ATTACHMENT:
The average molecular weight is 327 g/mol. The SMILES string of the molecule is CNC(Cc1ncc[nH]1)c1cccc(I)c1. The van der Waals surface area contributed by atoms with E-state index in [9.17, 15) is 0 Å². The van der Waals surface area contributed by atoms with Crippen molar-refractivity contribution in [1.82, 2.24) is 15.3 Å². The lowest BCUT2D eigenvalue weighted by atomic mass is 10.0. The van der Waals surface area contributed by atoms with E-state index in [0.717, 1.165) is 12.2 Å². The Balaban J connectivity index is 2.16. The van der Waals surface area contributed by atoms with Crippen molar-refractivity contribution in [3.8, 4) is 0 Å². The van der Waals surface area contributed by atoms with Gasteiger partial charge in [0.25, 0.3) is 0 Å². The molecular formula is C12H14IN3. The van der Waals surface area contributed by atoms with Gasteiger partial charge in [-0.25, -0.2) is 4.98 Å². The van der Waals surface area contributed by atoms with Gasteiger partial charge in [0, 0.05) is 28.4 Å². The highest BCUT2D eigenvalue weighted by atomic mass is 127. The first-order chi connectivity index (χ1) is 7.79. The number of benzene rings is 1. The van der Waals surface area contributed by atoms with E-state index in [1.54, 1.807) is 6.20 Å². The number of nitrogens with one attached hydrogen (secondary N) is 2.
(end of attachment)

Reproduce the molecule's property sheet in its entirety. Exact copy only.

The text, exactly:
The average molecular weight is 327 g/mol. The SMILES string of the molecule is CNC(Cc1ncc[nH]1)c1cccc(I)c1. The van der Waals surface area contributed by atoms with E-state index in [9.17, 15) is 0 Å². The van der Waals surface area contributed by atoms with Crippen molar-refractivity contribution in [1.82, 2.24) is 15.3 Å². The lowest BCUT2D eigenvalue weighted by atomic mass is 10.0. The van der Waals surface area contributed by atoms with E-state index in [0.717, 1.165) is 12.2 Å². The Balaban J connectivity index is 2.16. The van der Waals surface area contributed by atoms with Crippen molar-refractivity contribution in [3.8, 4) is 0 Å². The van der Waals surface area contributed by atoms with Gasteiger partial charge in [0.25, 0.3) is 0 Å². The molecular formula is C12H14IN3. The van der Waals surface area contributed by atoms with Gasteiger partial charge in [-0.25, -0.2) is 4.98 Å². The van der Waals surface area contributed by atoms with Gasteiger partial charge in [0, 0.05) is 28.4 Å². The highest BCUT2D eigenvalue weighted by atomic mass is 127. The first-order chi connectivity index (χ1) is 7.79. The number of benzene rings is 1. The van der Waals surface area contributed by atoms with E-state index in [1.54, 1.807) is 6.20 Å². The number of nitrogens with one attached hydrogen (secondary N) is 2.